Is Marriage Becoming Obsolete?

First comes love, then comes marriage?  These days, one doesn't necessarily follow the other. Some 39 percent of Americans now say marriage is becoming obsolete, according to a study by the Pew Research Center. That's quite a drastic drop from 1978, when 28 percent of Americans felt that way.

Today, close to one in three children in the U.S. lives with a divorced, separated or never-married parent. Nearly 30 percent of kids under the age of 18 live in a home with parents or a parent who are either not married or no longer married--an astounding fivefold increase from 50 years ago, says the Pew report. Some 14 percent of these children have parents who were never married.

"Marriage is still very important in this country, but it doesn't dominate family life it used to," Johns Hopkins University sociology and public policy professor Andrew Cherlin told the Associated Press. "Now there are several ways to have a successful family life, and more people accept them."

The very definition of marriage is changing, with same-sex marriages becoming ever more common. It's also more likely for couples to marry, divorce and then remarry, says Helen Fisher, a biological anthropologist and's chief scientific advisor.  And today, there's much less stigma for people who don't get married.  "One hundred years ago, you weren't really regarded as a full adult if you didn't marry," Fisher says. "That's not the case today."

The glum economy also is a factor in why people wait to get married. The number of opposite-sex unmarried couples who live together skyrocketed this year to 7.5 million, according to the Census Bureau. Analysts say it's because of people who are skittish of making a commitment to marriage because of the persistently high unemployment rate. 

So will wedding bells stop ringing as often as they have in the past? "We are seeing much more flexibility," Fisher says.  But, she adds, between 85 and 90 percent of Americans will eventually marry.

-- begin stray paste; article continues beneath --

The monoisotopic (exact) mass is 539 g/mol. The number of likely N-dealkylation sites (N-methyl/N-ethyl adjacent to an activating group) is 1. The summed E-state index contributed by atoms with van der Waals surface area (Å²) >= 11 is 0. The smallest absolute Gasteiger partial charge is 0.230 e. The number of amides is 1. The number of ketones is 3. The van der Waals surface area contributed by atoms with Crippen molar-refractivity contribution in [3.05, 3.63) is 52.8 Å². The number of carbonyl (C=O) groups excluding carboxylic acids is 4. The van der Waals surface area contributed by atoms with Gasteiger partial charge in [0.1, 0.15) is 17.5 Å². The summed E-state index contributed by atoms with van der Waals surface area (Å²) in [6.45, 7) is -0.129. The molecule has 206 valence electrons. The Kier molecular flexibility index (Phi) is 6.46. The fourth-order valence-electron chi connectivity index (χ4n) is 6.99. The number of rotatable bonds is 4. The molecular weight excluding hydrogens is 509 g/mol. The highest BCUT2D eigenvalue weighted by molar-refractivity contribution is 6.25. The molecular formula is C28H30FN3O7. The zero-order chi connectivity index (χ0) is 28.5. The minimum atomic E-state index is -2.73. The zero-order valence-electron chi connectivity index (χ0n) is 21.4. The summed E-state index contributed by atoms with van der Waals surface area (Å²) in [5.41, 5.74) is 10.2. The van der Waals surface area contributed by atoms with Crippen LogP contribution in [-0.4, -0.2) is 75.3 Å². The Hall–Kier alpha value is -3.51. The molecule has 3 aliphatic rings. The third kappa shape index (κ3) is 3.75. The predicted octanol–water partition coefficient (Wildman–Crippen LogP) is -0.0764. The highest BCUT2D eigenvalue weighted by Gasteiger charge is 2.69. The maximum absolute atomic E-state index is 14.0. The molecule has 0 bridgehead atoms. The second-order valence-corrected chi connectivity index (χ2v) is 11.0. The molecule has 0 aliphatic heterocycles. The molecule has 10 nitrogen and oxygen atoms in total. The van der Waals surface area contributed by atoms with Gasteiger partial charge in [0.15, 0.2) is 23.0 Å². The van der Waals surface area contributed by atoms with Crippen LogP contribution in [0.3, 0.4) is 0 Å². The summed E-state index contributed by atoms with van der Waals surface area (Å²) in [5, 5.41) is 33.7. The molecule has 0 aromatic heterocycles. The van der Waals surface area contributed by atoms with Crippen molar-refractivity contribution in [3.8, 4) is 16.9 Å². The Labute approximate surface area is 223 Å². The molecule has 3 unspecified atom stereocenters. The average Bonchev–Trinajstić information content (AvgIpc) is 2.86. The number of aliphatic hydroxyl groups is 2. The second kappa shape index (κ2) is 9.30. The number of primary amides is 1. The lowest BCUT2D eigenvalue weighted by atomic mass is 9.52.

As the definition of marriage changes, the laws will need to adapt, says Paul Talbert, a partner at Chemtob Moss Forman & Talbert LLP, who specializes in family and matrimonial law. Those who live together outside of marriage don't have the same legal protection that married couples do, he explains. This could spell disaster for one or both partners should they decide to split up.

"If one partner in a couple living together sacrificed his or her career for the other, he or she has no entitlement whatsoever to any of the money that the other person in the relationship earned," Talbert says. "Say the wife takes a few years off and then wants to go back to work. She may not find it that easy to get back into the job market because you don't just jump right back into the workplace."

 If the couple decides so break up,  he says, the woman won't share in any of the division of property, he says.

Still, American love the idea of marriage, and it's not going away anytime soon, Fisher predicts. "Marriage is not dead and never will be dead," she says. "But when and where we marry is definitely changing. We will always have marriage. It's just changing its stripes a little bit."